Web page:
What's more, they also get to tuck into a free takeaway of their choice to keep them fuelled during long filming sessions.

They have to watch 12 hours of telly a week in total – which is divided into two six-hour stints.

This allows most participants to hold down their usual full-time or part-time jobs around filming.

It seems most stars make their extra cash through deals and endorsements they strike thanks to their Gogglebox fame.

Scarlett Moffatt, who appeared on the show until 2016, revealed on I'm A Celebrity that she had paid off her parents' mortgage with her newfound fortune.

Meanwhile, Sandra Martin, who left in 2017, told the Mail On Sunday that she had been making an annual salary of £100,000 thanks to the programme.

Most of the current stars were approached by casting directors.

However, Studio Lambert producers have in the past encouraged viewers with "strong and entertaining" opinions to get in touch with them via email at [email protected]

Despite this, the show's creator Stephen Lambert previously said in 2015 of the casting process that "everybody on Gogglebox has been found and persuaded to be on the show and I think that's the key to why they are likeable and why the show works, because we get to know these people".

At the time, he noted: "We've never advertised for people on Gogglebox."

When is Gogglebox on Channel 4?

The new series of Gogglebox continues TONIGHT Friday, May 22, 2020.

You can catch series 15 of the hit show at 9pm every Friday on Channel 4.

Previous series of Gogglebox have run for 15 episodes and this is likely to be no different.

Viewers can catch up on any missed episodes on Channel 4+1 or online at All4.

Source: Read Full Article

TV and Movies

Why Are There More Spoilers for 'The Mandalorian' Season 2?

The Mandalorian was one of the biggest hits of 2019 and it was such a welcome surprise for Star Wars fans for so many reasons.

One of those surprises was Baby Yoda, who instantly became an internet meme as well as a beloved character without even having to say a word.

Nobody saw Baby Yoda coming, and that was part of the reason why he got such a good reception. That said, for season 2 of the show, there have already been more spoilers than there were for Season 1. Here’s a look at why that is.

‘The Mandalorian’ Season 2 spoilers (so far)

RELATED: ‘The Mandalorian’: Giancarlo Esposito Felt ‘Ill-Equipped’ to Play Moff Gideon

If you want to stay completely unspoiled, then stop reading here.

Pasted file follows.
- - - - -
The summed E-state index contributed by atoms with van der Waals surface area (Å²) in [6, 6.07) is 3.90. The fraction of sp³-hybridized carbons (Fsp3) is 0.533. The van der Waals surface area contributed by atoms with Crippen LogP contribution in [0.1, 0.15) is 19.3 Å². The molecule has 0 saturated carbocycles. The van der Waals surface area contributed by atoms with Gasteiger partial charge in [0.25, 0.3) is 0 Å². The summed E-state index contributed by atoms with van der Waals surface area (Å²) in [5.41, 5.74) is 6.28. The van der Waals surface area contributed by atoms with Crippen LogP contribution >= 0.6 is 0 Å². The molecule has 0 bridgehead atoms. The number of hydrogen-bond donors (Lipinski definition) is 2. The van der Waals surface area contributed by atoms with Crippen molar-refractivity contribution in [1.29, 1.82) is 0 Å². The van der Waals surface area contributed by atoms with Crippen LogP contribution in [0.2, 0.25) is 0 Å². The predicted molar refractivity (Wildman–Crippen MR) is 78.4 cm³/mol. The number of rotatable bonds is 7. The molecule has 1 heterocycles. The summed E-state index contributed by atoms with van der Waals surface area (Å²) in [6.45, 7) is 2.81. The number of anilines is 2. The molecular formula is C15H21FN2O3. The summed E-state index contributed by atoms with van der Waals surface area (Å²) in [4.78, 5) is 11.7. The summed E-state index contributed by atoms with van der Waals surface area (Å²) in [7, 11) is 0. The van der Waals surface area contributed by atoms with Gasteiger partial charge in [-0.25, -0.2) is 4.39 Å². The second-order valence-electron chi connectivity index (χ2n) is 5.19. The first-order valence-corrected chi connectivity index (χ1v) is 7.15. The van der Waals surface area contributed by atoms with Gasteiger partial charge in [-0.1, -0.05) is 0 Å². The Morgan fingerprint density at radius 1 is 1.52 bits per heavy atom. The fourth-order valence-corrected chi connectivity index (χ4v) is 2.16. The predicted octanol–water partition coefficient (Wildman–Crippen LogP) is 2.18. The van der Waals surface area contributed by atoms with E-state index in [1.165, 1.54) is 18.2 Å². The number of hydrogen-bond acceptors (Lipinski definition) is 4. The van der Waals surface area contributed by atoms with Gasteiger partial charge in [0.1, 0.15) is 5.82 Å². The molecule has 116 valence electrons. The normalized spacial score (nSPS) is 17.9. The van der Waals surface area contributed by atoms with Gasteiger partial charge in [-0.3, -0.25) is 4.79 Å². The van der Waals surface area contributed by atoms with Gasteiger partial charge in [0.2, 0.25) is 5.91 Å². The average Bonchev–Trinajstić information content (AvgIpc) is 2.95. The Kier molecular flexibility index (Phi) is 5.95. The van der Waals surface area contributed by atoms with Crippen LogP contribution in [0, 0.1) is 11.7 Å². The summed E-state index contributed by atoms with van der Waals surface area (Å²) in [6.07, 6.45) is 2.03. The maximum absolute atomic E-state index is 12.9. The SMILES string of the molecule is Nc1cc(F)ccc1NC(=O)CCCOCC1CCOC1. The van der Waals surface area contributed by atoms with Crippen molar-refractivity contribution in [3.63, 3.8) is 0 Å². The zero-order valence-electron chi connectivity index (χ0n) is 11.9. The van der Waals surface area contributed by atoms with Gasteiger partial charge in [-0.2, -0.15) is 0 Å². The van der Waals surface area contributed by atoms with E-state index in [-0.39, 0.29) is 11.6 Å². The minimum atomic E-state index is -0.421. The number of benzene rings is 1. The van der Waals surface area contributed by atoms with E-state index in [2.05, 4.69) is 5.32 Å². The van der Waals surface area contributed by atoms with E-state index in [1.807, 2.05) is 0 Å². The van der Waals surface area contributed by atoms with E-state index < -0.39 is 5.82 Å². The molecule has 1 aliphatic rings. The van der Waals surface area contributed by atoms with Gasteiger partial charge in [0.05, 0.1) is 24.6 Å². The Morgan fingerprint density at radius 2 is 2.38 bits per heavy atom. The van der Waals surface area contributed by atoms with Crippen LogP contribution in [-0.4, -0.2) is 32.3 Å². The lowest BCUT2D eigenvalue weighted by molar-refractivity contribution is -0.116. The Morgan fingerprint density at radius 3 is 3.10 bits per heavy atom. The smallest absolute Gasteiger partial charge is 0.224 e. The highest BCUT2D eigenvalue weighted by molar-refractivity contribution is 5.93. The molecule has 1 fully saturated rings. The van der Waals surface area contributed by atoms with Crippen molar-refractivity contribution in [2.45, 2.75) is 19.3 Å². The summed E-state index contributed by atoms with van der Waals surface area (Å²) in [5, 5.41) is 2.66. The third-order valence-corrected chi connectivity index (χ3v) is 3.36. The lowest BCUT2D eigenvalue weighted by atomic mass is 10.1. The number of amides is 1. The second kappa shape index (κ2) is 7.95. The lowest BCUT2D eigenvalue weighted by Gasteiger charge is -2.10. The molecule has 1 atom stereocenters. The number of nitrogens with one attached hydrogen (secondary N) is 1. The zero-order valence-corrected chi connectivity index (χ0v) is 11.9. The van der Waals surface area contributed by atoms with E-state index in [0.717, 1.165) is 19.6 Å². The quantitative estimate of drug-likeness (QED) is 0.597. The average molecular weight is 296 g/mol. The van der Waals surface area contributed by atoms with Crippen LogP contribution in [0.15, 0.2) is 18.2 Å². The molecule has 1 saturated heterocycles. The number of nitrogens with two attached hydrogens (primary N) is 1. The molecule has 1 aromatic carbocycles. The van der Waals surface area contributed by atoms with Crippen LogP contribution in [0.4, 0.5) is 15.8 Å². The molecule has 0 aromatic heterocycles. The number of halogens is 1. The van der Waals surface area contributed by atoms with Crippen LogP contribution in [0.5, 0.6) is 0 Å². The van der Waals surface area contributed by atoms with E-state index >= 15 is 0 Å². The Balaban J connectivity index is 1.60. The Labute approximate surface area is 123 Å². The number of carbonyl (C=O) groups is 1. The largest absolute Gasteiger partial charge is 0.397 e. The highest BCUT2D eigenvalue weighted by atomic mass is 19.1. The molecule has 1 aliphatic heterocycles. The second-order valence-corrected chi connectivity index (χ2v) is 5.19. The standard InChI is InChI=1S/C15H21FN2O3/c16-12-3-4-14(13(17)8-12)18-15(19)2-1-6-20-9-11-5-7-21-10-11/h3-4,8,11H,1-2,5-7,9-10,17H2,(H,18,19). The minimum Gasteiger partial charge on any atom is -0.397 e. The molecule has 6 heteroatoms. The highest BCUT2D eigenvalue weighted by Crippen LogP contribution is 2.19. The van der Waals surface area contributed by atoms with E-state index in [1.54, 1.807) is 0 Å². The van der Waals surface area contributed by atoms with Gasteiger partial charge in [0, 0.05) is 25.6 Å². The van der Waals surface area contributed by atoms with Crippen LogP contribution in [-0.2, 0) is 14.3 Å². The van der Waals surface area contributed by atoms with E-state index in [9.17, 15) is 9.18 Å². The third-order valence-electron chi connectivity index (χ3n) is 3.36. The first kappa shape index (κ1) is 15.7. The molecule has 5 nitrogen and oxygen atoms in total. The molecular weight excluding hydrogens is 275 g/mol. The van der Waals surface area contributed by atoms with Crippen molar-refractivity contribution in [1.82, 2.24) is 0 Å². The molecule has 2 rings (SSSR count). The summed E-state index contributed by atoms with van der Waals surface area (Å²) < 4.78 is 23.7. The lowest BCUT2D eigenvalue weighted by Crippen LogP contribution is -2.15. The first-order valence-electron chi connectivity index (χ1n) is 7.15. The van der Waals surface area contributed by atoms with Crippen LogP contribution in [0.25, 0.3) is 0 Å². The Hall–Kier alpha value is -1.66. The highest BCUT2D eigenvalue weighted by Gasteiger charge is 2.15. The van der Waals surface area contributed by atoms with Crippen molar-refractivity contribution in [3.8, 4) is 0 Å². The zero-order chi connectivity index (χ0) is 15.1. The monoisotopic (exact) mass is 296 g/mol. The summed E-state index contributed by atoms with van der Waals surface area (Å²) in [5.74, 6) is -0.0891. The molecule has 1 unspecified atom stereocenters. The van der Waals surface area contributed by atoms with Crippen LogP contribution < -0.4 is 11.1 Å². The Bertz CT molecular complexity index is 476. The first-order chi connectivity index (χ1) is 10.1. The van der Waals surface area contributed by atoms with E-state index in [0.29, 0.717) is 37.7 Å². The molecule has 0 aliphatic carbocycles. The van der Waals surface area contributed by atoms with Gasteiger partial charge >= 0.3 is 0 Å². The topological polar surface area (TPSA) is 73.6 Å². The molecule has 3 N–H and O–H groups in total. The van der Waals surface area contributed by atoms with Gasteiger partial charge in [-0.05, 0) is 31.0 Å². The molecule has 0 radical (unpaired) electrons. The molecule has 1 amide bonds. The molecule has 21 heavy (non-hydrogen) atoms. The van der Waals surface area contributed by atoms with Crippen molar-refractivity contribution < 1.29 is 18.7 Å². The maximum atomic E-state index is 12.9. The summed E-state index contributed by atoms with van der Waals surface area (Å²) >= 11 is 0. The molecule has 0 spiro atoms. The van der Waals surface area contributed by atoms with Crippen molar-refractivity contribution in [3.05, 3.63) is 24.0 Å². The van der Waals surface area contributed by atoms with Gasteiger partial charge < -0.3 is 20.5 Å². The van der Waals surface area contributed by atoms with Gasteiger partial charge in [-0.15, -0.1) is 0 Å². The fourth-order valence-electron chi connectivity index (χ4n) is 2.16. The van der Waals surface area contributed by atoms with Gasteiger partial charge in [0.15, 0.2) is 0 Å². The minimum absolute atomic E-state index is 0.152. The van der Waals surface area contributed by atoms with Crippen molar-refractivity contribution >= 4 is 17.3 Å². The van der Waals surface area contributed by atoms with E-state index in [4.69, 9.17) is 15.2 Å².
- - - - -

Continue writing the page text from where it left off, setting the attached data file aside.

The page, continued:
Recently, Lucasfilm announced several new cast members for Season 2 of the show. One of the more recent announcements was that Katee Sackhoff will be playing the live-action Bo-Katan in Season 2, and that Temuera Morrison will be playing Boba Fett in the season as well.

Sackhoff notably was the voice actress for Bo-Katan in ‘The Clone Wars’ TV show, and Morrison played Jango Fett, the father of Boba Fett, in ‘Attack of the Clones.’

Earlier this year, Lucasfilm also announced that Rosario Dawson would be joining the cast as Ahsoka Tano. Dawson was not the voice actress for Ahsoka Tano in ‘The Clone Wars,’ but she will be playing the character nonetheless.

Since all three of these characters come from either the movies or the TV shows, their stories coming into season 2 of The Mandalorian are somewhat predictable. For example, the last time anyone saw Boba Fett, he was presumably being eaten by a desert creature on Tatooine. But, since he’s showing up in season 2, then that says to audiences that he somehow survived that encounter. 

Why there are more spoilers for Season 2 of ‘The Mandalorian’

In the first season of the show, there were two massive surprises that no one saw coming. The first was Baby Yoda, and the second was the appearance of the Darksaber, which is a unique weapon that showed up in ‘The Clone Wars.’ Disney purposefully decided not to produce Baby Yoda toys in advance, and thanks to that, fans weren’t spoiled by seeing Baby Yoda toys show up in stores before the show premiered. 

The Darksaber has been part of Star Wars lore for a while now, so Disney didn’t have to do that same tactic for it. But still, since both the Darksaber and Baby Yoda were physical props, it was also very easy for Disney and Lucasfilm to hide those two surprises from potential leakers. 

Human actors however, are much harder to hide. This is really the main reason why there are so much more spoilers for season 2 than there was for season 1.